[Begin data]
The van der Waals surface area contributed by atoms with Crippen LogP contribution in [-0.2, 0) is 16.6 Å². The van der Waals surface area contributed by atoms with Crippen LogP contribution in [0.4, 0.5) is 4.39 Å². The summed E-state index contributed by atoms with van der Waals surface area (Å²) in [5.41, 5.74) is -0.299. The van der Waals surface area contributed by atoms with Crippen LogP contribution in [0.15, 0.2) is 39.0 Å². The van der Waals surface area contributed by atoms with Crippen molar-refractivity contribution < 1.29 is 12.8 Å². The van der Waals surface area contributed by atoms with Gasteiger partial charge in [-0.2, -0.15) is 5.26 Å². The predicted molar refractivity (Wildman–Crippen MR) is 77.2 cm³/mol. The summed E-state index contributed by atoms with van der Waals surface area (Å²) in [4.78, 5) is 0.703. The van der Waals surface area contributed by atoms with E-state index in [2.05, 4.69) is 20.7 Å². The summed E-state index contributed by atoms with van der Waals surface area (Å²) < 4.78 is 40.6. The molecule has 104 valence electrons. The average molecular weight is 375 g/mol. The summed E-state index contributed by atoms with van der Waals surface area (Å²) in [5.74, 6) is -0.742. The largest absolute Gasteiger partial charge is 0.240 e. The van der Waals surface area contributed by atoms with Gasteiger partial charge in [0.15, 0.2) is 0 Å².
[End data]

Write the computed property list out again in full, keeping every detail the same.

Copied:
The van der Waals surface area contributed by atoms with Crippen LogP contribution in [-0.2, 0) is 16.6 Å². The van der Waals surface area contributed by atoms with Crippen LogP contribution in [0.4, 0.5) is 4.39 Å². The summed E-state index contributed by atoms with van der Waals surface area (Å²) in [5.41, 5.74) is -0.299. The van der Waals surface area contributed by atoms with Crippen LogP contribution in [0.15, 0.2) is 39.0 Å². The van der Waals surface area contributed by atoms with Crippen molar-refractivity contribution < 1.29 is 12.8 Å². The van der Waals surface area contributed by atoms with Gasteiger partial charge in [-0.2, -0.15) is 5.26 Å². The predicted molar refractivity (Wildman–Crippen MR) is 77.2 cm³/mol. The summed E-state index contributed by atoms with van der Waals surface area (Å²) in [4.78, 5) is 0.703. The van der Waals surface area contributed by atoms with E-state index in [2.05, 4.69) is 20.7 Å². The summed E-state index contributed by atoms with van der Waals surface area (Å²) < 4.78 is 40.6. The molecule has 104 valence electrons. The average molecular weight is 375 g/mol. The summed E-state index contributed by atoms with van der Waals surface area (Å²) in [5.74, 6) is -0.742. The largest absolute Gasteiger partial charge is 0.240 e. The van der Waals surface area contributed by atoms with Gasteiger partial charge in [0.15, 0.2) is 0 Å².